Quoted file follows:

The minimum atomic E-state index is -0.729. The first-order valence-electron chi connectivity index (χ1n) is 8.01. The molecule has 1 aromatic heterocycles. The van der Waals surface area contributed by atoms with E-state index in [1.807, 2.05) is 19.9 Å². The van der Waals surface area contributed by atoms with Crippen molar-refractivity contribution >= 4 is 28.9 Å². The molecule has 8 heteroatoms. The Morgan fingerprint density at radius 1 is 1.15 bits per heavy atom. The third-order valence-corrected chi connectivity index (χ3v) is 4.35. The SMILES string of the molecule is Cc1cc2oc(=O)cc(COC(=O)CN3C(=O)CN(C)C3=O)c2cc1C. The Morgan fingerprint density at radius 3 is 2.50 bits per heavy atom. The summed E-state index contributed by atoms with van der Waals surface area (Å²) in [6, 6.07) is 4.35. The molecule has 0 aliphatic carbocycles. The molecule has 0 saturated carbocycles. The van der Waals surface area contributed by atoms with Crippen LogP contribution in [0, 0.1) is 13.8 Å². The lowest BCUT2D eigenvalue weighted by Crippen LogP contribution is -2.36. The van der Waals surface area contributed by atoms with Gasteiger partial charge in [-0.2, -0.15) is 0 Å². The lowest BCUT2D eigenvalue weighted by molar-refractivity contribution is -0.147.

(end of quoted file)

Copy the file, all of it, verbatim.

The minimum atomic E-state index is -0.729. The first-order valence-electron chi connectivity index (χ1n) is 8.01. The molecule has 1 aromatic heterocycles. The van der Waals surface area contributed by atoms with E-state index in [1.807, 2.05) is 19.9 Å². The van der Waals surface area contributed by atoms with Crippen molar-refractivity contribution >= 4 is 28.9 Å². The molecule has 8 heteroatoms. The Morgan fingerprint density at radius 1 is 1.15 bits per heavy atom. The third-order valence-corrected chi connectivity index (χ3v) is 4.35. The SMILES string of the molecule is Cc1cc2oc(=O)cc(COC(=O)CN3C(=O)CN(C)C3=O)c2cc1C. The Morgan fingerprint density at radius 3 is 2.50 bits per heavy atom. The summed E-state index contributed by atoms with van der Waals surface area (Å²) in [6, 6.07) is 4.35. The molecule has 0 aliphatic carbocycles. The molecule has 0 saturated carbocycles. The van der Waals surface area contributed by atoms with Crippen LogP contribution in [0, 0.1) is 13.8 Å². The lowest BCUT2D eigenvalue weighted by Crippen LogP contribution is -2.36. The van der Waals surface area contributed by atoms with Gasteiger partial charge in [-0.2, -0.15) is 0 Å². The lowest BCUT2D eigenvalue weighted by molar-refractivity contribution is -0.147.